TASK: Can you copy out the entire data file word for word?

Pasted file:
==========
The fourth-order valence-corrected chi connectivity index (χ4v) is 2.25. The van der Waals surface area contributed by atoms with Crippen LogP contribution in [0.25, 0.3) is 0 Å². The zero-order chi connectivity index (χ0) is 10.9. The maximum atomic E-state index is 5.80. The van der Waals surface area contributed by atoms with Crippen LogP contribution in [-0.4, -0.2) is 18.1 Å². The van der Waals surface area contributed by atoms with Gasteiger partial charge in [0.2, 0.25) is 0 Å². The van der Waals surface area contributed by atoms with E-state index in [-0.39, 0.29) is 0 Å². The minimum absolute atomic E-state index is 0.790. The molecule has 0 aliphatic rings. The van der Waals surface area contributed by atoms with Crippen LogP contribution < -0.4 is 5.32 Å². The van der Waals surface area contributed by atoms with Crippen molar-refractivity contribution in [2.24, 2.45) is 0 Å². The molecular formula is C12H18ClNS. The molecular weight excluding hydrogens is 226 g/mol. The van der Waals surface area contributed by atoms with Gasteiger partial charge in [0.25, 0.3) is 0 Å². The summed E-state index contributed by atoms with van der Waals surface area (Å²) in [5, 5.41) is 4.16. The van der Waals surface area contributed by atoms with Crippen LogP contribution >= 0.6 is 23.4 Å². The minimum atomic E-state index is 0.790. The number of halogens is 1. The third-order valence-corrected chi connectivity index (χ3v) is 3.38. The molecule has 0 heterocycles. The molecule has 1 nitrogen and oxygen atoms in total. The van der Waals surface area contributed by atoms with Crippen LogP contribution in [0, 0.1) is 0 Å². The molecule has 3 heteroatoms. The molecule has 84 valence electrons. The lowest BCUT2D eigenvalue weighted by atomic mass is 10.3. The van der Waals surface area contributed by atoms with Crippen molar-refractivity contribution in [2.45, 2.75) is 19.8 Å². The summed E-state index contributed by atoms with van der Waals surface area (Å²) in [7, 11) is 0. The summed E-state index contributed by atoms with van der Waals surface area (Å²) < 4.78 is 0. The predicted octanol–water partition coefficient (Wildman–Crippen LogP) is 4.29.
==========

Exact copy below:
The fourth-order valence-corrected chi connectivity index (χ4v) is 2.25. The van der Waals surface area contributed by atoms with Crippen LogP contribution in [0.25, 0.3) is 0 Å². The zero-order chi connectivity index (χ0) is 10.9. The maximum atomic E-state index is 5.80. The van der Waals surface area contributed by atoms with Crippen LogP contribution in [-0.4, -0.2) is 18.1 Å². The van der Waals surface area contributed by atoms with Gasteiger partial charge in [0.2, 0.25) is 0 Å². The van der Waals surface area contributed by atoms with E-state index in [-0.39, 0.29) is 0 Å². The minimum absolute atomic E-state index is 0.790. The molecule has 0 aliphatic rings. The van der Waals surface area contributed by atoms with Crippen LogP contribution < -0.4 is 5.32 Å². The van der Waals surface area contributed by atoms with Crippen molar-refractivity contribution in [2.24, 2.45) is 0 Å². The molecular formula is C12H18ClNS. The molecular weight excluding hydrogens is 226 g/mol. The van der Waals surface area contributed by atoms with Gasteiger partial charge in [0.25, 0.3) is 0 Å². The summed E-state index contributed by atoms with van der Waals surface area (Å²) in [5, 5.41) is 4.16. The van der Waals surface area contributed by atoms with Crippen LogP contribution >= 0.6 is 23.4 Å². The minimum atomic E-state index is 0.790. The number of halogens is 1. The third-order valence-corrected chi connectivity index (χ3v) is 3.38. The molecule has 0 heterocycles. The molecule has 1 nitrogen and oxygen atoms in total. The van der Waals surface area contributed by atoms with Crippen LogP contribution in [0, 0.1) is 0 Å². The molecule has 3 heteroatoms. The molecule has 84 valence electrons. The lowest BCUT2D eigenvalue weighted by atomic mass is 10.3. The van der Waals surface area contributed by atoms with Crippen molar-refractivity contribution in [2.45, 2.75) is 19.8 Å². The summed E-state index contributed by atoms with van der Waals surface area (Å²) in [7, 11) is 0. The summed E-state index contributed by atoms with van der Waals surface area (Å²) < 4.78 is 0. The predicted octanol–water partition coefficient (Wildman–Crippen LogP) is 4.29.